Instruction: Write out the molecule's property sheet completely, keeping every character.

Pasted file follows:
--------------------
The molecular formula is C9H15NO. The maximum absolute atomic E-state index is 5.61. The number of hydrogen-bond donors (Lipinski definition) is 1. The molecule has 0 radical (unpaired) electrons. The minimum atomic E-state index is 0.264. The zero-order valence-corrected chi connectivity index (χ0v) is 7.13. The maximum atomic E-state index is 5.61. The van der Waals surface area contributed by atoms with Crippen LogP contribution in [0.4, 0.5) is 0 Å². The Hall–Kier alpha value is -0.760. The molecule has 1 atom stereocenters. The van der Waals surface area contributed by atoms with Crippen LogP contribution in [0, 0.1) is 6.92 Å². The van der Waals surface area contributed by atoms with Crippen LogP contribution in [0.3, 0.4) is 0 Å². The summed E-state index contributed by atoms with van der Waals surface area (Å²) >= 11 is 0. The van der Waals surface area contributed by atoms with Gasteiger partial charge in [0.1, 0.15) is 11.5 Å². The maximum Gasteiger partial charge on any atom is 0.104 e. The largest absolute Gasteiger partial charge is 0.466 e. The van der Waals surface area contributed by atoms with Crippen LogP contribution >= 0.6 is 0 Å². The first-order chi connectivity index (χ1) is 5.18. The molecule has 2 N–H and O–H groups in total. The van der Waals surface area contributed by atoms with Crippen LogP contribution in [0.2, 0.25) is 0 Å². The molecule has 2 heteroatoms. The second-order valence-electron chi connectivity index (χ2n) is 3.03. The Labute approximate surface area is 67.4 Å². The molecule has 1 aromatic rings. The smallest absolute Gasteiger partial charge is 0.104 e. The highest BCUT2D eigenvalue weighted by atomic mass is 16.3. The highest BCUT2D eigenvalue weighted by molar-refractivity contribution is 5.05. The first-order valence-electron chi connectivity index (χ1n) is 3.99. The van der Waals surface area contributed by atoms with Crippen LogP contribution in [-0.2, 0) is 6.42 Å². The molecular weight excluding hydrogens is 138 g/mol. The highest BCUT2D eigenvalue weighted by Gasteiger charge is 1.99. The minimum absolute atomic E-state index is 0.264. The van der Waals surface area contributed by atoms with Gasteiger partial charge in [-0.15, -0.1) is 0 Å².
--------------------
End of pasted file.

The molecular formula is C9H15NO. The maximum absolute atomic E-state index is 5.61. The number of hydrogen-bond donors (Lipinski definition) is 1. The molecule has 0 radical (unpaired) electrons. The minimum atomic E-state index is 0.264. The zero-order valence-corrected chi connectivity index (χ0v) is 7.13. The maximum atomic E-state index is 5.61. The van der Waals surface area contributed by atoms with Crippen LogP contribution in [0.4, 0.5) is 0 Å². The Hall–Kier alpha value is -0.760. The molecule has 1 atom stereocenters. The van der Waals surface area contributed by atoms with Crippen LogP contribution in [0, 0.1) is 6.92 Å². The van der Waals surface area contributed by atoms with Crippen LogP contribution in [0.3, 0.4) is 0 Å². The summed E-state index contributed by atoms with van der Waals surface area (Å²) >= 11 is 0. The van der Waals surface area contributed by atoms with Gasteiger partial charge in [0.1, 0.15) is 11.5 Å². The maximum Gasteiger partial charge on any atom is 0.104 e. The largest absolute Gasteiger partial charge is 0.466 e. The van der Waals surface area contributed by atoms with Crippen LogP contribution >= 0.6 is 0 Å². The first-order chi connectivity index (χ1) is 5.18. The molecule has 2 N–H and O–H groups in total. The van der Waals surface area contributed by atoms with Crippen LogP contribution in [0.2, 0.25) is 0 Å². The molecule has 2 heteroatoms. The second-order valence-electron chi connectivity index (χ2n) is 3.03. The Labute approximate surface area is 67.4 Å². The molecule has 1 aromatic rings. The smallest absolute Gasteiger partial charge is 0.104 e. The highest BCUT2D eigenvalue weighted by atomic mass is 16.3. The highest BCUT2D eigenvalue weighted by molar-refractivity contribution is 5.05. The first-order valence-electron chi connectivity index (χ1n) is 3.99. The van der Waals surface area contributed by atoms with Crippen LogP contribution in [-0.2, 0) is 6.42 Å². The molecular weight excluding hydrogens is 138 g/mol. The highest BCUT2D eigenvalue weighted by Gasteiger charge is 1.99. The minimum absolute atomic E-state index is 0.264. The van der Waals surface area contributed by atoms with Gasteiger partial charge in [-0.15, -0.1) is 0 Å².